• PRN (as needed) medications must specify conditions for use
    • Name, contact number and signature of prescribing doctor
    • BD – twice a day, TDS – three times a day, QID – four times a day, Mane – morning, Nocte – night
    • Cessation date of episodic or ‘short course’ medication
    • Commencement date for medication to begin
    • Pharmacy contact details (where it was packaged)

Medication consent

  • All participants are encouraged and supported to manage their own medication and consent for its use
  • If we are administering, written consent is required before a participant can receive medication, except in an emergency
  • Written consent by a substitute decision maker is required if we are to administer medication to a participant who is unable to consent themselves
  • Written consent by a parent is required if we are to administer medication to a participant who is a child
  • Young people and children over 14 years should be supported to consent for medication use themselves if they are considered to have an appropriate level of understanding.

Medication administration

  • S4 and S8 medication must only be administered by authorised persons – this is a legal requirement (except for participants who self-administer)
  • Authorised persons administering drugs of addiction must be trained in the administration of medication
  • Medication must only administered to one participant at a time
  • A pill dispenser device such as a Pil-Bob should be used to dispense pills for administration from a DAA such as a Webster-Pak.

Storage of prescription-only and restricted medications

Directives in this section are legal requirements for storing S4 and S8 medications. The Australian Government Department of Health has strict guidelines for these medications which include storage, periodic inventories, drug register entries, loss of drugs, order and supply, administration, destruction of old stock/unwanted stock.

  • All S8 medications are to be kept in a locked cupboard of approved construction and firmly fixed to the premises (S4 and S8 medications cannot be kept in a fridge)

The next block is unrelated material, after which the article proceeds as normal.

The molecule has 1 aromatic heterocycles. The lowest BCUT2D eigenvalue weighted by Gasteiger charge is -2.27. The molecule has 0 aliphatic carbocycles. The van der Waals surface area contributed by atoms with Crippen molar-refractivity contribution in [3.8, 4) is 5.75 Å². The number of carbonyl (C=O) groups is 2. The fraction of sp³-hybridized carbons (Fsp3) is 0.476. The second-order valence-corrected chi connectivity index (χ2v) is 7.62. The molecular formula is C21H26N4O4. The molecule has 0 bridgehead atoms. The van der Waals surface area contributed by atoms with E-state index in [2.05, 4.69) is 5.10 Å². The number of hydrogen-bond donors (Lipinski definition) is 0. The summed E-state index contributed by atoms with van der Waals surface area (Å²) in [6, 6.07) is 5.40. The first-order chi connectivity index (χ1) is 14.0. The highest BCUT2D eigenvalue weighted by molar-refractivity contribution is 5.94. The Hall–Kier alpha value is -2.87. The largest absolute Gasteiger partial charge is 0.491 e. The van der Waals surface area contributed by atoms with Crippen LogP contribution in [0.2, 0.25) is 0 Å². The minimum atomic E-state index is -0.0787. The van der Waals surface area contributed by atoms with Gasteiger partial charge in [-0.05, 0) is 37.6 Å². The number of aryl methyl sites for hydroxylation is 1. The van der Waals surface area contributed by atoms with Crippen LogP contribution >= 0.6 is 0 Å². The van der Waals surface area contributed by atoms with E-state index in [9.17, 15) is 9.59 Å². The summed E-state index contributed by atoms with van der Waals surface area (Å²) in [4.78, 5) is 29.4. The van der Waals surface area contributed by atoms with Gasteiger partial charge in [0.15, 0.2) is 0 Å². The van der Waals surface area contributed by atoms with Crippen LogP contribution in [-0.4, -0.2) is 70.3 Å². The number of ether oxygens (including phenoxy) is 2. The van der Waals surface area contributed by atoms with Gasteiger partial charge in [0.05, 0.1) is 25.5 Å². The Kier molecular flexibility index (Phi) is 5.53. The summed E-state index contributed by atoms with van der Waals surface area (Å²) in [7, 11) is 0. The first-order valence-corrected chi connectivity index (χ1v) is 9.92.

• Central stock of S4 and S8 medications must be recorded in a drug register of all stocks received and stock transferred

Storage of over-the-counter medications

Directives in this section are regarding the storage of S2 and S3 medications.

  • All medications we are responsible for must be stored in a locked draw, cabinet or medication fridge in a secure location
  • Any non-active medication must be stored in a separate compartment labelled “non-active” from a participant’s current or active medication
  • A risk assessment and appropriate action should be undertaken if it is identified that the security and storage of medications presents a potential risk to the participant, worker or organisation

Medication disposal

  • Medication for disposal is any medication that is expired or no longer required – this must be returned to the pharmacy
  • Medication for disposal must not be:
    • Placed in rubbish bins
    • Washed down the sink
    • Flushed down the toilet
  • Sharps disposal containers should be securely stored either in a locked room or lockable drawer or cabinet

Medication errors

  • Follow the report incident process for any medication errors
  • Follow the report incident process if a participant refuses their medication

Medication responsibilities for workers

  • Attend required training for supporting participants with medications
  • Ensure the safe storage of medications
  • Ensure the safe disposal of expired or contaminated medications and medications no longer required
  • Be familiar with the participant’s known behaviours in order to understand their usual behavioural patterns and report any unusual behaviours or adverse side effects
  • Promptly report any concerns, issues or incidents to key management personnel
  • Seek advice from key management personnel if ever in doubt about their own medication knowledge, skills or capabilities

Medication responsibilities for key management personnel

  • Ensure all workers involved in supporting participants with medications are appropriately trained and kept up to date with relevant legislation and professional standards
  • Provide adequate resources to enable training, assessment and reassessment of workers involved in supporting participants with medications
  • Ensure personnel work within their scope of practice
  • Provide appropriate support, direction and referral to workers in the event of medication concerns, issues or incidents
  • Two audits per year are required for each S4 and S8 drug register
  • Any incident involving S4 and S8 medications must be reported to the appropriate key management personnel, pharmacist, Department of Health, and police